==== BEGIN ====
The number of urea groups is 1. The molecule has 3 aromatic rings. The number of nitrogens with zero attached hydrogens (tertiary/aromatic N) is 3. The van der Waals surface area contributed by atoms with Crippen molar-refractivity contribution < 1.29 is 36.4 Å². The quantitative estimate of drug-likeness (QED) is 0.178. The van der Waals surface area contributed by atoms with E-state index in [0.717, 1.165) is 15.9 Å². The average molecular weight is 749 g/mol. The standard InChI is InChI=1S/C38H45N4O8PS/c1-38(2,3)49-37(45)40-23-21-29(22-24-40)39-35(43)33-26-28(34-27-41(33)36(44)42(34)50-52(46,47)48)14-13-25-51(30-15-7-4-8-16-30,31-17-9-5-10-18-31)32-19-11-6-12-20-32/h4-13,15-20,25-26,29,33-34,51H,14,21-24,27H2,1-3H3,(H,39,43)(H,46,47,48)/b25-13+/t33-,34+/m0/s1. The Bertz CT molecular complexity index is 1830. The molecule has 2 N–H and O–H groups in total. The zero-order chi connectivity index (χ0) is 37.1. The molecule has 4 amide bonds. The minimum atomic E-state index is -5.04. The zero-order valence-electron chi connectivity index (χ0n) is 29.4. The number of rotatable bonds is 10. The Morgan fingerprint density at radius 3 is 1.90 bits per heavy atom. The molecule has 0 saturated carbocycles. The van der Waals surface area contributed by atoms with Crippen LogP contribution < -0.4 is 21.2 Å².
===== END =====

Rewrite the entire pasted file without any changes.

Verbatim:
The number of urea groups is 1. The molecule has 3 aromatic rings. The number of nitrogens with zero attached hydrogens (tertiary/aromatic N) is 3. The van der Waals surface area contributed by atoms with Crippen molar-refractivity contribution < 1.29 is 36.4 Å². The quantitative estimate of drug-likeness (QED) is 0.178. The van der Waals surface area contributed by atoms with E-state index in [0.717, 1.165) is 15.9 Å². The average molecular weight is 749 g/mol. The standard InChI is InChI=1S/C38H45N4O8PS/c1-38(2,3)49-37(45)40-23-21-29(22-24-40)39-35(43)33-26-28(34-27-41(33)36(44)42(34)50-52(46,47)48)14-13-25-51(30-15-7-4-8-16-30,31-17-9-5-10-18-31)32-19-11-6-12-20-32/h4-13,15-20,25-26,29,33-34,51H,14,21-24,27H2,1-3H3,(H,39,43)(H,46,47,48)/b25-13+/t33-,34+/m0/s1. The Bertz CT molecular complexity index is 1830. The molecule has 2 N–H and O–H groups in total. The zero-order chi connectivity index (χ0) is 37.1. The molecule has 4 amide bonds. The minimum atomic E-state index is -5.04. The zero-order valence-electron chi connectivity index (χ0n) is 29.4. The number of rotatable bonds is 10. The Morgan fingerprint density at radius 3 is 1.90 bits per heavy atom. The molecule has 0 saturated carbocycles. The van der Waals surface area contributed by atoms with Crippen LogP contribution < -0.4 is 21.2 Å².